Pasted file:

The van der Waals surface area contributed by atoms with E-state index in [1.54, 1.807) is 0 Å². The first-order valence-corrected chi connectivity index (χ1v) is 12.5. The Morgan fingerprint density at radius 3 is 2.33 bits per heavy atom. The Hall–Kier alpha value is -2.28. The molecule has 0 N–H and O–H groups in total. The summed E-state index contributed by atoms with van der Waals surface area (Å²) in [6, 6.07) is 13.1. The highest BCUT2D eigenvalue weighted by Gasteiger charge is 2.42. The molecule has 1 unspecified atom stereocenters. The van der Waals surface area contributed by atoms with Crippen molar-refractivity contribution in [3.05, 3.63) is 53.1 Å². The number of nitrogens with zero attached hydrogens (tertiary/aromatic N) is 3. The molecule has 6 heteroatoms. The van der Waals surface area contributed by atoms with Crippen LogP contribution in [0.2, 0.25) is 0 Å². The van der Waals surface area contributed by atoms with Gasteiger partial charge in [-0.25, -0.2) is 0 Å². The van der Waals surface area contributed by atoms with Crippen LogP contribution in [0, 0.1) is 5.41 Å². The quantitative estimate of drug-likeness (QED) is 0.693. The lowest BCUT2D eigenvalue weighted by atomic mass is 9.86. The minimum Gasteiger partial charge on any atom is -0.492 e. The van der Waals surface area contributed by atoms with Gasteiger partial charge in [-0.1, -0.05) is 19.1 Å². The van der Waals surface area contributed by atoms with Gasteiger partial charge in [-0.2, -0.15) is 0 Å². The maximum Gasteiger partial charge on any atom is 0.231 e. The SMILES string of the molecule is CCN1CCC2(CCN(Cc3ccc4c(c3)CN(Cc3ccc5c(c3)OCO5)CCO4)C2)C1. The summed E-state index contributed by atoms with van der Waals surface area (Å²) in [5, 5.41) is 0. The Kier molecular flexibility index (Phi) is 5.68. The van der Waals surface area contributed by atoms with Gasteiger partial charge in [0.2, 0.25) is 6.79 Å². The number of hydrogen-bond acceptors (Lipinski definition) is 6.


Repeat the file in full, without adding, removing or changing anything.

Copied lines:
The van der Waals surface area contributed by atoms with E-state index in [1.54, 1.807) is 0 Å². The first-order valence-corrected chi connectivity index (χ1v) is 12.5. The Morgan fingerprint density at radius 3 is 2.33 bits per heavy atom. The Hall–Kier alpha value is -2.28. The molecule has 0 N–H and O–H groups in total. The summed E-state index contributed by atoms with van der Waals surface area (Å²) in [6, 6.07) is 13.1. The highest BCUT2D eigenvalue weighted by Gasteiger charge is 2.42. The molecule has 1 unspecified atom stereocenters. The van der Waals surface area contributed by atoms with Crippen molar-refractivity contribution in [3.05, 3.63) is 53.1 Å². The number of nitrogens with zero attached hydrogens (tertiary/aromatic N) is 3. The molecule has 6 heteroatoms. The van der Waals surface area contributed by atoms with Crippen LogP contribution in [0.2, 0.25) is 0 Å². The van der Waals surface area contributed by atoms with Gasteiger partial charge in [-0.25, -0.2) is 0 Å². The van der Waals surface area contributed by atoms with Crippen LogP contribution in [0, 0.1) is 5.41 Å². The quantitative estimate of drug-likeness (QED) is 0.693. The lowest BCUT2D eigenvalue weighted by atomic mass is 9.86. The minimum Gasteiger partial charge on any atom is -0.492 e. The van der Waals surface area contributed by atoms with Gasteiger partial charge in [-0.1, -0.05) is 19.1 Å². The van der Waals surface area contributed by atoms with Gasteiger partial charge in [-0.2, -0.15) is 0 Å². The maximum Gasteiger partial charge on any atom is 0.231 e. The SMILES string of the molecule is CCN1CCC2(CCN(Cc3ccc4c(c3)CN(Cc3ccc5c(c3)OCO5)CCO4)C2)C1. The summed E-state index contributed by atoms with van der Waals surface area (Å²) in [5, 5.41) is 0. The Kier molecular flexibility index (Phi) is 5.68. The van der Waals surface area contributed by atoms with Gasteiger partial charge in [0.2, 0.25) is 6.79 Å². The number of hydrogen-bond acceptors (Lipinski definition) is 6.